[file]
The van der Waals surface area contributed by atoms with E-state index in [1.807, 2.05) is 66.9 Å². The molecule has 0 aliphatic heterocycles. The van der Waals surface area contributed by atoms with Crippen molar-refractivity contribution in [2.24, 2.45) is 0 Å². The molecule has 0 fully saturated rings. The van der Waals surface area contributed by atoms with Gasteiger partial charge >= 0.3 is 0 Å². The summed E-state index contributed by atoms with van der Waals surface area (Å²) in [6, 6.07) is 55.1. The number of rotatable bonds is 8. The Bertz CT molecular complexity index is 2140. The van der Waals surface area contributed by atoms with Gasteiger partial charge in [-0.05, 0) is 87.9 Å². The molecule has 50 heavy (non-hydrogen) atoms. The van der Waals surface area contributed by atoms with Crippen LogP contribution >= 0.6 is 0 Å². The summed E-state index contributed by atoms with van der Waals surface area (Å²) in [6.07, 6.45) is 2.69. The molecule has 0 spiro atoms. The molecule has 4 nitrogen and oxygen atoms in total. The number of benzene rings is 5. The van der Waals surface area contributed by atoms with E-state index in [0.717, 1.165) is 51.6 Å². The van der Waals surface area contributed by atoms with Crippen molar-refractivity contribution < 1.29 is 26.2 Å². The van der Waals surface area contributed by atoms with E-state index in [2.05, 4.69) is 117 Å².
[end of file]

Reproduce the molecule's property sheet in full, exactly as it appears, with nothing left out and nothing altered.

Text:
The van der Waals surface area contributed by atoms with E-state index in [1.807, 2.05) is 66.9 Å². The molecule has 0 aliphatic heterocycles. The van der Waals surface area contributed by atoms with Crippen molar-refractivity contribution in [2.24, 2.45) is 0 Å². The molecule has 0 fully saturated rings. The van der Waals surface area contributed by atoms with Gasteiger partial charge >= 0.3 is 0 Å². The summed E-state index contributed by atoms with van der Waals surface area (Å²) in [6, 6.07) is 55.1. The number of rotatable bonds is 8. The Bertz CT molecular complexity index is 2140. The van der Waals surface area contributed by atoms with Gasteiger partial charge in [-0.05, 0) is 87.9 Å². The molecule has 50 heavy (non-hydrogen) atoms. The van der Waals surface area contributed by atoms with Crippen LogP contribution >= 0.6 is 0 Å². The summed E-state index contributed by atoms with van der Waals surface area (Å²) in [6.07, 6.45) is 2.69. The molecule has 0 spiro atoms. The molecule has 4 nitrogen and oxygen atoms in total. The number of benzene rings is 5. The van der Waals surface area contributed by atoms with E-state index in [0.717, 1.165) is 51.6 Å². The van der Waals surface area contributed by atoms with Crippen molar-refractivity contribution < 1.29 is 26.2 Å². The van der Waals surface area contributed by atoms with E-state index in [2.05, 4.69) is 117 Å².